Plastic Free July Made Easy

Get excited, because Plastic Free July is here! What began as a small movement in Australia in 2011 has since expanded to over 150 cities with millions of participants worldwide. Plastic Free July’s challenges people to try and go the whole month without single-use plastics, in the hope of helping them adopt more sustainable habits beyond July. Plastic is a huge part of our everyday life, and it can be hard to make the switch. To ace the plastic-free challenge, you’ll need to prepare and plan ahead. The UWA Student Guild Environment Department has put together some useful tips and tricks to make ditching plastic a breeze!

BYO cup

Even in Perth, July can get nippy outside. When the weather is cold, there’s nothing quite like a hot chocolate or coffee in the morning to warm your insides. To keep your daily coffee run(s) plastic-free, bring along your own reusable cup. Request to have your drink made in your own cup – lots of places now offer a discount for going reusable, so it’s a no-brainer really. Don’t have one? All Guild outlets sell a wide range of student-priced reusable, easy-to-clean cups from KeepCup and Frank Green starting at just $10.

Save the turtles

Plastic straws are one of the biggest forms of plastic pollution in the ocean. Get yourself in the habit of saying ‘no straw please’ when ordering a drink this month – the turtles will thank you.

If you absolutely need a straw, for things like milkshakes and bubble tea, get yourself a reusable stainless steel, bamboo or silicone straw (Hackett Cafe sells metal straws packs for $6!).

Stay hydrated, stay woke

The plastic-free tool that’s always got your back – a sturdy, reusable water bottle. Even in the winter months, staying hydrated is incredibly important for avoiding getting sick and keeping your skin glowing. Make your water bottle your best friend and don’t leave home without it! Water fountains are everywhere, or if you’re out and about, café staff can always fill it up for you if you ask nicely!

Lift your tote bag game

It takes a hot second to get into the habit of bringing reusable bags with you when you go shopping, so set yourself up for success by pre-placing bags all over your home, car and in your work or school bag (you’ve definitely got a million spare lying around). Take it one step further and DIY a tote from t-shirt using this tutorial (no sewing required!): https://youtu.be/zgpaM3u2zng?t=23

Goodbye plastic-wrapped snacks, helloooo bulk bins

A huge source of single-use plastics for many people comes in the form of pre-packaged snacks, like muesli bars and lollies. You can easily switch it up and get your snack fix (probably with more nutrients and at a cheaper price) from bulk food stores. They have everything from raw ingredients, to make-your-own nut butters, and to ready-made snacks you can buy by the kilo. Plus, these stores often provide paper bags or allow you to bring your own produce bags/containers to fill up. Bulk food stores near UWA include Angry Almond (Nedlands), Tonic Health (Nedlands), Kakulas Brothers (Northbridge), Kakulas Sisters (Fremantle) and The Source Bulk Foods (Floreat).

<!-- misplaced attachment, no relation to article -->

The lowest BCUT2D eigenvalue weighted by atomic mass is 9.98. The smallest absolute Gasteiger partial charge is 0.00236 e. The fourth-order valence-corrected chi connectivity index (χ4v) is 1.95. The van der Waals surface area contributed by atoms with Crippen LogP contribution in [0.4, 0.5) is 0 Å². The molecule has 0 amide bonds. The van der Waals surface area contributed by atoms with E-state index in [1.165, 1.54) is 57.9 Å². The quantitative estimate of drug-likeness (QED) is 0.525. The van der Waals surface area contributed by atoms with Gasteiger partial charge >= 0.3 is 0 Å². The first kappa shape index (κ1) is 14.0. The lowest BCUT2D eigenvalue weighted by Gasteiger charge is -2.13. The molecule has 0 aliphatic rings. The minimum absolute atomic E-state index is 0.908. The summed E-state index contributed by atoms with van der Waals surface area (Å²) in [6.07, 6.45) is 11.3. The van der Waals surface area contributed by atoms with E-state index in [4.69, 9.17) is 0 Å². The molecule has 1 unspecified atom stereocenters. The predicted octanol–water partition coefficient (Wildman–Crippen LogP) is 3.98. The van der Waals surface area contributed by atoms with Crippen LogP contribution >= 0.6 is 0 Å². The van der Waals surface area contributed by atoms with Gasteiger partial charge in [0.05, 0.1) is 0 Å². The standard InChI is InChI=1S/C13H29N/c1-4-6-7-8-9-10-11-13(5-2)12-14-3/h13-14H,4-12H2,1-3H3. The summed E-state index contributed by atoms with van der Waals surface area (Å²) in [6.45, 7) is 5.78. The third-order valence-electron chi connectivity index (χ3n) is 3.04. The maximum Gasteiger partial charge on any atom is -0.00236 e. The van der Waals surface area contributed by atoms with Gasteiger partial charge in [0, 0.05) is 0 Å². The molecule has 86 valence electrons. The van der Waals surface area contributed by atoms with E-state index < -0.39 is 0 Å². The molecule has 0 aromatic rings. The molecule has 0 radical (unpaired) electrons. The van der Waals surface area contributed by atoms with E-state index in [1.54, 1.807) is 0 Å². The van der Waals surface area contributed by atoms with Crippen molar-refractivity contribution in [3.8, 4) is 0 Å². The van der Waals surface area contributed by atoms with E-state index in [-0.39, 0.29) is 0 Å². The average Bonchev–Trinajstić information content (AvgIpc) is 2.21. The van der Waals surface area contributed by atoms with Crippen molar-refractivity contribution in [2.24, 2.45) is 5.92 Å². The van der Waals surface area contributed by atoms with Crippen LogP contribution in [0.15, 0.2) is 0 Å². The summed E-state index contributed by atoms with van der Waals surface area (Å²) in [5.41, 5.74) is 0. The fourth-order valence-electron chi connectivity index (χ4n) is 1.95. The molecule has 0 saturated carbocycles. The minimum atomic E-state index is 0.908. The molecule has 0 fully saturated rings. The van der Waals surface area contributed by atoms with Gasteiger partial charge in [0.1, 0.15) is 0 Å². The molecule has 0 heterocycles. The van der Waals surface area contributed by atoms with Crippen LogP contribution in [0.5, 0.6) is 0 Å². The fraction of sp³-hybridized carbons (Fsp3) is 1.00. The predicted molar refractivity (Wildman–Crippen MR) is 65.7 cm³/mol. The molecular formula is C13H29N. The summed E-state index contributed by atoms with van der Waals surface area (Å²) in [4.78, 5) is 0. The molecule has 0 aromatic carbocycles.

Switch up your personal care routine

We go through so many personal care items such as deodorant sticks, plastic razors or tubes of face wash, but they are usually non-recyclable in your standard council-run recycling. Use Plastic-Free July as your excuse to start exploring some different options like a package-free shampoo bar, all stainless steel razor or cream deodorant that comes in a glass jar. Such products are sold at Urban Revolution and EnviroBren (our 2019 EnviroFest stallholders), and at all Lush stores.

Rethink and refuse

Plastic Free July challenges its participants to consider the environmental impact of everything they do. Don’t always go for the cheapest and most convenient option, learn to choose the most sustainable one. You’ll find it’s more cost effective in the long run as the non-plastic options usually last longer. Examples of ways to rethink your impact include refusing to order takeaway food from venues that only offer plastic tableware; buying secondhand clothing from markets and op-shops; learning to repair rather than buying new; and shopping at farmers’ markets where produce is often plastic free.

Don’t give up

Walk into any supermarket and you’ll see aisles upon aisles of plastic-covered products. There is so much pressure on the consumer to make the right decision, but it’s unfair that all the blame and guilt falls on us, when we find ourselves forced to choose a product in plastic packaging. If you slip up, don’t give up – try again and learn from the experience. Think about how you can avoid it next time. This challenge is all about learning and understanding your own individual habits, so how you can work out how to change them for the better. Approach Plastic Free July with this mindset and you’re guaranteed not to fail.

Participating in Plastic Free July this year? Tag @uwastudentguild_environment on Instagram during your journey for a chance to be featured!

Posted on July 1, 2019

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